Wine writer Emile Joubert recently published a collection of fictional short stories in Afrikaans. Lafras Huguenet sat down with Emile and a glass of Chardonnay to talk about wine, writing, fiction and the book So Byna Blou.
Lafras Huguenet: You mentioned this book started with wine. How?
Emile Joubert: I hadn’t published fiction since 2007 and was looking for stories. A few years back I went to visit Anthony Hamilton Russell in the Hemel-en-Aarde Valley. Between cigars and Pinot Noir, Anthony told me about a Portuguese cross that had been carved into a boulder on his farm in the 1400s. We went to have a look, and there it was – on a rock perching above Walker Bay. I began to think of the Portuguese sailors who fared around the Cape and wondered how they would have seen Africa. And so, a story was born – “Die Beitel” (The Chisel). Once I’d found one, the stories followed until I had enough for a collection. Fortunately, the publishing house Protea deemed the manuscript worthy to make a book of.
LH: You write in English as well as Afrikaans. Why not publish in English which has a wider reach?
EJ: In prose, I am very aware of the cadence and rhythm of language. The kind of stories in So Byna Blou just lend themselves to Afrikaans: character, landscape, dialogue. Also, perhaps I am a bit apprehensive about attempting to publish in English, as then I’d be thrown into the same pool as the world’s best authors. I’d sink pretty quickly there. You must also remember that in South Africa, Afrikaans fiction out-sells English. And then some.
LH: Tell me about the book’s title – So byna blou?
EJ : It means “so almost blue”, and I grabbed it from Chet Baker. I got into jazz, heavily, a few years back and Baker’s got a track he re-made from the Elvis Costello song “Almost Blue”. Great song, and I used it in one of the stories. The one about a mediocre journalist who finds himself suddenly writing brilliant prose after he begins sleeping with the widow of a famous Afrikaans author. When the music appeared in the story, the track’s title stayed.
LH: The themes of the stories are varied and diverse: Portuguese sailors, vampires in the Anglo-Boer war, the South African Border War, father-and-son issues on a wine farm…..do you have a restless mind, too restless to do the novel?
EJ: Probably one-part short attention-span and one-part curiosity and wonder. I’ve tried the novel but going for 80 000 words on one story with one set of characters bores the hell out of me. Perhaps I’m a late starter and will learn how to do it someday. The novel is the greatest art-form of them all, but it avoids me. As a former journalist, I like to get things down on the page quickly and head-off in another direction. Raymond Carver, one of my idols, wrote short fiction because he wanted to “get in, and get out”. That’s my way of looking at it.
LH: Many of the stories have sharp, decisive and disturbing endings. Road Dahl, anyone?
EJ: I adore Dahl, yes, and what I liked about his stories was that you knew they were over. The endings can be shocking and disturbing, that was what made the stories satisfying to read. So, I too would like the reader to know when the story is over so he or she can get out and move to the next one. The last thing I as a writer want to do, is to bore the audience. That’s probably why I go for the action in the closing of the story.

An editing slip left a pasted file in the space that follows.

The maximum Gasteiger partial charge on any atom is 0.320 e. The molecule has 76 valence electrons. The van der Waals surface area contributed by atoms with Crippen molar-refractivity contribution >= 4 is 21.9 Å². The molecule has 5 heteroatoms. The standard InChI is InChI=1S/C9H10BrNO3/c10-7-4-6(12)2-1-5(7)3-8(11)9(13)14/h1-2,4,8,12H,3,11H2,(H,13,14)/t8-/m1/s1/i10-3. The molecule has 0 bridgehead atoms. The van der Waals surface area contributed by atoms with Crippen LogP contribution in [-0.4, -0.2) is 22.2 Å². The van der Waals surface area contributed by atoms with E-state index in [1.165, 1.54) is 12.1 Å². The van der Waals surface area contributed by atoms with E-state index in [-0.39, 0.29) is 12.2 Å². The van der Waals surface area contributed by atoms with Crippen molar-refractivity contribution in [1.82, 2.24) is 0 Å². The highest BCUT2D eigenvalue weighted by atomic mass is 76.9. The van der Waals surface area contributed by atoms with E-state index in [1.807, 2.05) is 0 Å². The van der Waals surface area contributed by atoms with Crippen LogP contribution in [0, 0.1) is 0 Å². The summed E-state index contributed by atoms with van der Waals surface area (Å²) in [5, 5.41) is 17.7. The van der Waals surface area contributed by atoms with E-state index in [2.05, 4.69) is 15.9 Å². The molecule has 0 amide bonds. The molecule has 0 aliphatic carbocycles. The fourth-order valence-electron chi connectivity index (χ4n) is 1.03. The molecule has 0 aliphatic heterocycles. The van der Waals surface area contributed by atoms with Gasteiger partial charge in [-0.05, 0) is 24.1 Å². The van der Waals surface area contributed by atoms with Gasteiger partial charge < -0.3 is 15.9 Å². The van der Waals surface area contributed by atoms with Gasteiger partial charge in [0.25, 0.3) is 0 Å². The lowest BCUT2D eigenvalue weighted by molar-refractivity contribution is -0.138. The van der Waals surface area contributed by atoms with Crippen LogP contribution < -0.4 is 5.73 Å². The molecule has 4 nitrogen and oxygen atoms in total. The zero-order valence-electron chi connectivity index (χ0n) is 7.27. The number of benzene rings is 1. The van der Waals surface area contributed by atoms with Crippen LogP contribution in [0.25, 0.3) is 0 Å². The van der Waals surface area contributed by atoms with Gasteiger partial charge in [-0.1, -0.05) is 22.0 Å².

LH: Who are your other literary heroes and inspirations?
EJ: Ernest Hemingway will always be right-up there with his clear, precise and fragile writing. His underrated novel The Garden of Eden is one of the most beautiful books I have read, and I do so each year. Herman Charles Bosman is probably the only true literary genius South Africa has ever produced. His stories are incomparable in uniqueness of tale and of voice. I can think of few writers who can allow the reader to taste and smell the atmosphere in which a story takes place the way Bosman does. When I think of the greatest short-stories in the world, ever, I go to Bosman’s “Mafeking Road”, Hemingway’s “A Big Two-Hearted River” and “To Build a Fire” by Jack London.
And when it comes to Afrikaans, Karel Schoeman is a long way ahead of anyone else.
LH: Do you use any aspects of fiction in your wine writing?
EJ: Wouldn’t you – and perhaps many others – like to know?! I began my career in journalism writing about films, music and drams. My colleagues then were all great authors and critics – André le Roux, Kerneels Breytenbach and Zirk van den Berg. We challenged each other to write as entertainingly and humorously as possible, seeing how far we could push the boundaries of Afrikaans journalism. Today I try and approach wine the same way, although it is far harder to write engagingly about a glass of Shiraz or Chardonnay than it is to review the latest Chili Peppers album or Martin Scorsese movie.
My wine writing is, thus, not fiction. I’d struggle to get away with that in the company of wine experts I keep, would I not? But just as I attempt to entertain and grab the imagination of the reader of my fictional short stories, so too I try to give the reader of my wine columns something to think about in a tone that does not read like a dishwasher manual.
LH: If you could share three bottles of South African wine with three of your literary heroes, what would they be?
EJ: Hemingway would appreciate the grace and power provided by a Kanonkop Paul Sauer. Hamilton Russell Chardonnay will get Herman Charles Bosman to look beyond his peach brandy. And a fine Diemersdal Pinotage will, I am sure, get Roald Dahl thinking differently about South African wine – the only time he tasted Cape wine he threw it down the basin and called it “crap”. I’ll like to give that story a different ending.
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